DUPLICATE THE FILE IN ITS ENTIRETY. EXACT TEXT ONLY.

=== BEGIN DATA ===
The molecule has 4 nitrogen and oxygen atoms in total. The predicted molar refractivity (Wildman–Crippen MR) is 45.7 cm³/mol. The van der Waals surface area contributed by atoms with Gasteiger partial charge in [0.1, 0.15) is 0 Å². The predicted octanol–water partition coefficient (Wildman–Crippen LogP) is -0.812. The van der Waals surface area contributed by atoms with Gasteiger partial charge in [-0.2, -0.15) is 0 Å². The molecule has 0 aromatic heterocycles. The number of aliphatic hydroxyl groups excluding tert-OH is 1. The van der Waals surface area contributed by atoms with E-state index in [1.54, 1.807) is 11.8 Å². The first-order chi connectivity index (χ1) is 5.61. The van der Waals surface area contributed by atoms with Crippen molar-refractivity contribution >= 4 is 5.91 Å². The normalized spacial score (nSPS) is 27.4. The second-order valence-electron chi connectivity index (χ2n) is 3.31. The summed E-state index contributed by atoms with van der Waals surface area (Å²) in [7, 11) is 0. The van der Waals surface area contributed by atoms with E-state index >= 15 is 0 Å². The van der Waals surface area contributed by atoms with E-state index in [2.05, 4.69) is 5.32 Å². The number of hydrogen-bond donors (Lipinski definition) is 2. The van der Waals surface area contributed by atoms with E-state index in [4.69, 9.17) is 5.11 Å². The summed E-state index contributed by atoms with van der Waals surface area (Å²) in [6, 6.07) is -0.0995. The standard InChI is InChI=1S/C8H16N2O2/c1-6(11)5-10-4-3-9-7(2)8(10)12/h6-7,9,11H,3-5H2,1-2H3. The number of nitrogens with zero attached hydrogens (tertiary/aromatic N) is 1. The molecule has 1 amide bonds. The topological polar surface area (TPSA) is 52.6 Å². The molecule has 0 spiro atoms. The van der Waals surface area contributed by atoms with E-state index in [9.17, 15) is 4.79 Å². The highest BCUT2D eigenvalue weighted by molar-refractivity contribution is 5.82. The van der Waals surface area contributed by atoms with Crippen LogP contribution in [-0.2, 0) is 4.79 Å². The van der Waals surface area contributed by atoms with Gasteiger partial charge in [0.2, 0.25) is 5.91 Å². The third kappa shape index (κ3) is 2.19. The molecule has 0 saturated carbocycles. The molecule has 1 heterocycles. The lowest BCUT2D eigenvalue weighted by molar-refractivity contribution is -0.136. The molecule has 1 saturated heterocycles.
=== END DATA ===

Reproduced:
The molecule has 4 nitrogen and oxygen atoms in total. The predicted molar refractivity (Wildman–Crippen MR) is 45.7 cm³/mol. The van der Waals surface area contributed by atoms with Gasteiger partial charge in [0.1, 0.15) is 0 Å². The predicted octanol–water partition coefficient (Wildman–Crippen LogP) is -0.812. The van der Waals surface area contributed by atoms with Gasteiger partial charge in [-0.2, -0.15) is 0 Å². The molecule has 0 aromatic heterocycles. The number of aliphatic hydroxyl groups excluding tert-OH is 1. The van der Waals surface area contributed by atoms with E-state index in [1.54, 1.807) is 11.8 Å². The first-order chi connectivity index (χ1) is 5.61. The van der Waals surface area contributed by atoms with Crippen molar-refractivity contribution >= 4 is 5.91 Å². The normalized spacial score (nSPS) is 27.4. The second-order valence-electron chi connectivity index (χ2n) is 3.31. The summed E-state index contributed by atoms with van der Waals surface area (Å²) in [7, 11) is 0. The van der Waals surface area contributed by atoms with E-state index >= 15 is 0 Å². The van der Waals surface area contributed by atoms with E-state index in [2.05, 4.69) is 5.32 Å². The number of hydrogen-bond donors (Lipinski definition) is 2. The van der Waals surface area contributed by atoms with E-state index in [4.69, 9.17) is 5.11 Å². The summed E-state index contributed by atoms with van der Waals surface area (Å²) in [6, 6.07) is -0.0995. The standard InChI is InChI=1S/C8H16N2O2/c1-6(11)5-10-4-3-9-7(2)8(10)12/h6-7,9,11H,3-5H2,1-2H3. The number of nitrogens with zero attached hydrogens (tertiary/aromatic N) is 1. The molecule has 1 amide bonds. The topological polar surface area (TPSA) is 52.6 Å². The molecule has 0 spiro atoms. The van der Waals surface area contributed by atoms with E-state index in [9.17, 15) is 4.79 Å². The highest BCUT2D eigenvalue weighted by molar-refractivity contribution is 5.82. The van der Waals surface area contributed by atoms with Crippen LogP contribution in [-0.2, 0) is 4.79 Å². The van der Waals surface area contributed by atoms with Gasteiger partial charge in [0.2, 0.25) is 5.91 Å². The third kappa shape index (κ3) is 2.19. The molecule has 0 saturated carbocycles. The molecule has 1 heterocycles. The lowest BCUT2D eigenvalue weighted by molar-refractivity contribution is -0.136. The molecule has 1 saturated heterocycles.